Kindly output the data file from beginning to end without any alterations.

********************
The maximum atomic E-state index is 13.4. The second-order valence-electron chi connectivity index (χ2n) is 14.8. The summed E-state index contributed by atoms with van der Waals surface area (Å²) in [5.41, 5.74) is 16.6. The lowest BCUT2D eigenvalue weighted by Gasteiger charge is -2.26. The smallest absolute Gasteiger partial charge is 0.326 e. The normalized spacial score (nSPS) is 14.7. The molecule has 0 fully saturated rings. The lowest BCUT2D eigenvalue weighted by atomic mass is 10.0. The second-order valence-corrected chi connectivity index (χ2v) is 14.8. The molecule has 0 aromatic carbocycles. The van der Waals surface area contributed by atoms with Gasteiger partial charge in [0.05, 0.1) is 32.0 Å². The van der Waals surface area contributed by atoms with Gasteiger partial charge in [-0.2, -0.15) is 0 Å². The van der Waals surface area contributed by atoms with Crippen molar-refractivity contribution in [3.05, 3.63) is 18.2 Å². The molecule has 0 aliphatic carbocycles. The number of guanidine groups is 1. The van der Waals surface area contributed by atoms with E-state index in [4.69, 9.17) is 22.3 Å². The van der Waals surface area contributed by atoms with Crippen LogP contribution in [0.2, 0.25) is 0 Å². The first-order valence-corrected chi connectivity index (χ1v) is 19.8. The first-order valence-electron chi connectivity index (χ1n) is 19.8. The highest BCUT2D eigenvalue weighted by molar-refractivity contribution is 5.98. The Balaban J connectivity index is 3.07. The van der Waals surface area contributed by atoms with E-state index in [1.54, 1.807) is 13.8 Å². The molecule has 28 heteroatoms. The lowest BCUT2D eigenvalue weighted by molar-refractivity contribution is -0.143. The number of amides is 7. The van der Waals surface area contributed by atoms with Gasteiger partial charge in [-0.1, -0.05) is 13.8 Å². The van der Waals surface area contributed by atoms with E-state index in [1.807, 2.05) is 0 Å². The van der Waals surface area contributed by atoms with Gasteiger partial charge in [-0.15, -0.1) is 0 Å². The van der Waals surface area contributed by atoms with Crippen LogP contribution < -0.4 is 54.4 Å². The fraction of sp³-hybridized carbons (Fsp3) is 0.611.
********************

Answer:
The maximum atomic E-state index is 13.4. The second-order valence-electron chi connectivity index (χ2n) is 14.8. The summed E-state index contributed by atoms with van der Waals surface area (Å²) in [5.41, 5.74) is 16.6. The lowest BCUT2D eigenvalue weighted by Gasteiger charge is -2.26. The smallest absolute Gasteiger partial charge is 0.326 e. The normalized spacial score (nSPS) is 14.7. The molecule has 0 fully saturated rings. The lowest BCUT2D eigenvalue weighted by atomic mass is 10.0. The second-order valence-corrected chi connectivity index (χ2v) is 14.8. The molecule has 0 aromatic carbocycles. The van der Waals surface area contributed by atoms with Gasteiger partial charge in [0.05, 0.1) is 32.0 Å². The van der Waals surface area contributed by atoms with Gasteiger partial charge in [-0.2, -0.15) is 0 Å². The van der Waals surface area contributed by atoms with Crippen molar-refractivity contribution in [3.05, 3.63) is 18.2 Å². The molecule has 0 aliphatic carbocycles. The number of guanidine groups is 1. The van der Waals surface area contributed by atoms with E-state index in [4.69, 9.17) is 22.3 Å². The van der Waals surface area contributed by atoms with Crippen LogP contribution in [0.2, 0.25) is 0 Å². The first-order valence-corrected chi connectivity index (χ1v) is 19.8. The first-order valence-electron chi connectivity index (χ1n) is 19.8. The highest BCUT2D eigenvalue weighted by molar-refractivity contribution is 5.98. The Balaban J connectivity index is 3.07. The van der Waals surface area contributed by atoms with E-state index in [1.54, 1.807) is 13.8 Å². The molecule has 28 heteroatoms. The lowest BCUT2D eigenvalue weighted by molar-refractivity contribution is -0.143. The number of amides is 7. The van der Waals surface area contributed by atoms with Gasteiger partial charge in [-0.1, -0.05) is 13.8 Å². The van der Waals surface area contributed by atoms with E-state index in [1.807, 2.05) is 0 Å². The van der Waals surface area contributed by atoms with Gasteiger partial charge in [-0.15, -0.1) is 0 Å². The van der Waals surface area contributed by atoms with Crippen LogP contribution < -0.4 is 54.4 Å². The fraction of sp³-hybridized carbons (Fsp3) is 0.611.